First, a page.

The official Kansas City Stay at Home Order went out March 12th. Three months later and I still like my cell-mate, er, wife. We often joke that this is a taste of retirement… you know, other than still having to work. We’ve done a good job following social-distancing rules but it didn’t take long to miss seeing friends and family. It’s like being a teenager grounded by parents. Nothing is more important than seeing your friends when you’ve been grounded.
Just like any teenager, it’s tempting to sneak out the back, hop a fence, and borrow the neighbor’s car to pick up friends for a race across the border to spend a week binge-drinking in Tijuana. (Is that still a thing?) Or we could do what a lot of modern teens do and stare at our cell phones, which is exactly what my wife started doing.
While I was busy returning the neighbor’s car, she was scheduling Facetime meetups with friends. If you’re not familiar, Facetime is an Apple application that allows you to make video calls. You can call one person, or have a group video call with up to 32 people. The caveat with Facetime is that it’s proprietary, you have to have an Apple device to use it.
Angie felt better about life after visiting with people, and I gave it a try. It only took one Facetime with Cristi to come up with a great idea (no doubt someone else’s great idea). A virtual dinner. That Saturday we set up an iPad across the dinner table and spent 90 minutes catching up with Brandon and Cristi. While I missed the hugs, it was great to see their faces.
I learned a lot from that first call. Dinner was a little too cozy. Angie and I sat shoulder-to-shoulder to fit in the iPad’s camera frame, making it hard to flail my arms while shoving food in my mouth. We both needed our own camera. There were also some latency issues with Facetime. Not surprising because the demand is so high, but we’re all in Kansas City and I wanted a clear picture for our next call – dinner with our kids.
This time we used Zoom. The service has grown in popularity thanks to a friendly user interface, their ability to maintain service as demand has increased, and it’s free. They’ve also had a lot of security issues that you can read about here. After reviewing what they’ve fixed and their plans moving forward, we gave it a try.
It was great to see both kids at the same time. Joanne lives in an apartment nearby, and James lives in Manhattan, NY. They’re both healthy and safe and I slept a little better that night. This time Angie and I had separate cameras. She remained in the kitchen with her iPad while I used an old webcam at my computer (new ones are impossible to find.) Zoom worked flawlessly and after logging out I knew what needed to happen next.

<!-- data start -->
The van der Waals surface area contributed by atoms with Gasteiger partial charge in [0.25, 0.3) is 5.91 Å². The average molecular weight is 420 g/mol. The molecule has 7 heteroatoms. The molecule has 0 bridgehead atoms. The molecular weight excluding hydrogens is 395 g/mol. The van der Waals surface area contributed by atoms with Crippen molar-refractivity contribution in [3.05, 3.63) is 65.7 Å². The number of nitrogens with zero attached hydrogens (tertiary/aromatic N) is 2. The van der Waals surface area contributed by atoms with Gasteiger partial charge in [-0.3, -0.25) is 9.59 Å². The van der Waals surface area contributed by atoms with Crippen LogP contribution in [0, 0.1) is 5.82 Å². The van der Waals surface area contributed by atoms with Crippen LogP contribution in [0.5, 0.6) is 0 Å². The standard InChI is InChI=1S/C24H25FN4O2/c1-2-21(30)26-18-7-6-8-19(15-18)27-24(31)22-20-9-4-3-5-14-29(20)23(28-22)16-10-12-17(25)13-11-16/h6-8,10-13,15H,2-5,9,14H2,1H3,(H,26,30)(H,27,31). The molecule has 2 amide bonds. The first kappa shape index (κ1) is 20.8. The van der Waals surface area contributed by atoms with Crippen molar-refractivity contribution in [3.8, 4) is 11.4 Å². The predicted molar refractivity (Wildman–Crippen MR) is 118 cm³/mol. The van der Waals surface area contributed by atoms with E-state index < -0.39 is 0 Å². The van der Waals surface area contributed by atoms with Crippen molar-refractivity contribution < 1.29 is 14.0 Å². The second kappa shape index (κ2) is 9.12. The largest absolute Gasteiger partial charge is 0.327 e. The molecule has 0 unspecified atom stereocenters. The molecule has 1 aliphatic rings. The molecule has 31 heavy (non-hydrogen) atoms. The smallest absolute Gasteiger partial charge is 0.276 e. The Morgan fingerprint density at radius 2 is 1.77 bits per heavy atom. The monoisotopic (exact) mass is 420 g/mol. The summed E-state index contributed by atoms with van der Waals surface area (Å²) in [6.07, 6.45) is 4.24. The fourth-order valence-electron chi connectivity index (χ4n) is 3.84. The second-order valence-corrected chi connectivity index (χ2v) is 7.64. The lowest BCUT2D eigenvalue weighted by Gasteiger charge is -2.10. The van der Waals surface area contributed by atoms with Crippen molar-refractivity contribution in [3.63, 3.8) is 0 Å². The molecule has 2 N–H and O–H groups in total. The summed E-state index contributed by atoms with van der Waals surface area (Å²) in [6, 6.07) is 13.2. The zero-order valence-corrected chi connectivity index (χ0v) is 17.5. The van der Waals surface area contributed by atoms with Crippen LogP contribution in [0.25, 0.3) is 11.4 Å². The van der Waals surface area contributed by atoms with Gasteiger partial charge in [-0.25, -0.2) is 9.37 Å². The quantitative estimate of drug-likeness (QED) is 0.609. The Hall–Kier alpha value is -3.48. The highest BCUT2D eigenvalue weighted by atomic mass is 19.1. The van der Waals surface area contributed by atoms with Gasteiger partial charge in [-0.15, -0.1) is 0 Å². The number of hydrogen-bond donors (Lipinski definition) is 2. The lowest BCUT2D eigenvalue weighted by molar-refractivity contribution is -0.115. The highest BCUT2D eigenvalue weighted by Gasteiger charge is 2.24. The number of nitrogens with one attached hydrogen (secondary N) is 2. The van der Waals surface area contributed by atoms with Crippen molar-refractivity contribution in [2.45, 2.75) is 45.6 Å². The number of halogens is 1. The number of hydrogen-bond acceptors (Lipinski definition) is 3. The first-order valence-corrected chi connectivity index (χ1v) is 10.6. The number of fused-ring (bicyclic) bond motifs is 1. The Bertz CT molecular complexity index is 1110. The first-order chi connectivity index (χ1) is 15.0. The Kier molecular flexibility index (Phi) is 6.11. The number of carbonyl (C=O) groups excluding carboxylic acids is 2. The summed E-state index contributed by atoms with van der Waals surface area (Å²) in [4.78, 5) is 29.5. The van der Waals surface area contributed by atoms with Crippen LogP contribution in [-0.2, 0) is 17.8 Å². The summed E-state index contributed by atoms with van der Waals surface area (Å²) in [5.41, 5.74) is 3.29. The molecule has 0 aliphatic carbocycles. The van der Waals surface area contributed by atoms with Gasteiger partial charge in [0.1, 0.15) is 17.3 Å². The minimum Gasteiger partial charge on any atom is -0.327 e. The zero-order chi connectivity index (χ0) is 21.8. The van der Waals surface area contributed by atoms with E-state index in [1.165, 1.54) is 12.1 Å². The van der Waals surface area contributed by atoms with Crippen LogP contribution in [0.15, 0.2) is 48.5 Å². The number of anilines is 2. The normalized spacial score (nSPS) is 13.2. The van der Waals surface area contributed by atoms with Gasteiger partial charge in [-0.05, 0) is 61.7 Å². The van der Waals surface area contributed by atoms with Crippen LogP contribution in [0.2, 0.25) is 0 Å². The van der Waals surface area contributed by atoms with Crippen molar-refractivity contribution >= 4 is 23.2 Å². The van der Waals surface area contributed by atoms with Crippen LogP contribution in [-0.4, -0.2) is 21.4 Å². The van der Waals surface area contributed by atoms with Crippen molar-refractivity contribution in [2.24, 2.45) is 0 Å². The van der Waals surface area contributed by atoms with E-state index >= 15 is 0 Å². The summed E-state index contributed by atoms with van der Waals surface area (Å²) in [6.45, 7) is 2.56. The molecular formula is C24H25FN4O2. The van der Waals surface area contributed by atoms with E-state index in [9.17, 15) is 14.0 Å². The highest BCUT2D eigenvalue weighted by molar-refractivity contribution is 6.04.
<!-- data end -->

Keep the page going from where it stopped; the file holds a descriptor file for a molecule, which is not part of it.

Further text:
A Virtual LAN Party
I’ve been hosting LAN parties for 20 years. (Damn I’m old.) Friends bring over their computers and we spend the day drinking, eating, drinking, and playing video games. The parties have evolved. Matt and Mike show off their cooking skills while I introduce them to new drinks or old bourbon. In recent years, friends who don’t game also stop by to visit, sample the cuisine, and watch a few rounds. We do this 2-3 times a year, and each gathering is an event.
We were overdue for another LAN party. It wouldn’t be the same without the handshakes or the hugs or the incredible food, but I wanted it to be something more than gaming and day drinking. Matt had the great idea of turning on our webcams and I wanted to stream the game so anyone who wanted to stop by could watch us play. I set up a Zoom call, but after a quick test found out that it couldn’t handle the demands of streaming video games.
Most gamers stream using sites like Twitch, YouTube, or even Facebook. All of them share your stream publicly. We’re old, and drinking, and just want to have fun. The last thing I needed was a bunch of young trolls commenting on how bad we are. (Get off my lawn!) This was a private party, and the solution was an app we use every time we game. Discord.
For four years Discord has been the go-to platform for gamers to talk with friends while, “saving the world.” It’s cross-platform, low-latency, and free. Three days before the LAN party, Discord went live with video chat. Not only could we stream our game, but up to 25 people could join with video. It was the perfect solution and I didn’t hesitate to spend $10 for better quality video support.
The virtual LAN party was a success. We gamed all day, friends and family popped in to say hi, then stuck around to watch. This may have evolved how we game, because I would do this any night.
So far, for my needs, Discord has been the clear winner. There are lots of other options out there like Skype, Google Hangouts, Google Duo, Facebook Messenger and WhatsApp. I’d love to hear what platform you’re using and different ways you’ve been meeting online. Feel free to share in the comments section below.
If this is new, I highly encourage you to reach out and schedule time with friends and family. Social distancing won’t feel so distant when you can see each other, and they would love to see your face.